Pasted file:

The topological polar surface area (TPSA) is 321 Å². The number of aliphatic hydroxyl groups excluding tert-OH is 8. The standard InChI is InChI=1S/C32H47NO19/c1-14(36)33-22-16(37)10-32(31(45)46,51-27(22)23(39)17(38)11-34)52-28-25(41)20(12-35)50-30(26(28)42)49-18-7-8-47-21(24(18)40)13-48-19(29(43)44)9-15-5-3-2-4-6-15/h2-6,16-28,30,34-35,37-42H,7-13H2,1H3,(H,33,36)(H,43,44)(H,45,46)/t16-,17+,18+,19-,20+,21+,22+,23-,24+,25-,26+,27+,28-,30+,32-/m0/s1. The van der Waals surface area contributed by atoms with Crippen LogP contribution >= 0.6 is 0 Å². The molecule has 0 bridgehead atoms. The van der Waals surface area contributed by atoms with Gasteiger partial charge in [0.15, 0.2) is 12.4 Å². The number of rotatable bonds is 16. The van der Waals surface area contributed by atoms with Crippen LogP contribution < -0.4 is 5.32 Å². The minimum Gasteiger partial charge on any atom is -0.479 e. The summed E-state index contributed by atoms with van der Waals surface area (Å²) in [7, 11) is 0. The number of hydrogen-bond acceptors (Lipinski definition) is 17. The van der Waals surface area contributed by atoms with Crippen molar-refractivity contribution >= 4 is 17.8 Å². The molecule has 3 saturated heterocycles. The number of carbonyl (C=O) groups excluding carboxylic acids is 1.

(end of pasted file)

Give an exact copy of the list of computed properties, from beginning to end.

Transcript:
The topological polar surface area (TPSA) is 321 Å². The number of aliphatic hydroxyl groups excluding tert-OH is 8. The standard InChI is InChI=1S/C32H47NO19/c1-14(36)33-22-16(37)10-32(31(45)46,51-27(22)23(39)17(38)11-34)52-28-25(41)20(12-35)50-30(26(28)42)49-18-7-8-47-21(24(18)40)13-48-19(29(43)44)9-15-5-3-2-4-6-15/h2-6,16-28,30,34-35,37-42H,7-13H2,1H3,(H,33,36)(H,43,44)(H,45,46)/t16-,17+,18+,19-,20+,21+,22+,23-,24+,25-,26+,27+,28-,30+,32-/m0/s1. The van der Waals surface area contributed by atoms with Crippen LogP contribution >= 0.6 is 0 Å². The molecule has 0 bridgehead atoms. The van der Waals surface area contributed by atoms with Gasteiger partial charge in [0.15, 0.2) is 12.4 Å². The number of rotatable bonds is 16. The van der Waals surface area contributed by atoms with Crippen LogP contribution < -0.4 is 5.32 Å². The minimum Gasteiger partial charge on any atom is -0.479 e. The summed E-state index contributed by atoms with van der Waals surface area (Å²) in [7, 11) is 0. The number of hydrogen-bond acceptors (Lipinski definition) is 17. The van der Waals surface area contributed by atoms with Crippen molar-refractivity contribution >= 4 is 17.8 Å². The molecule has 3 saturated heterocycles. The number of carbonyl (C=O) groups excluding carboxylic acids is 1.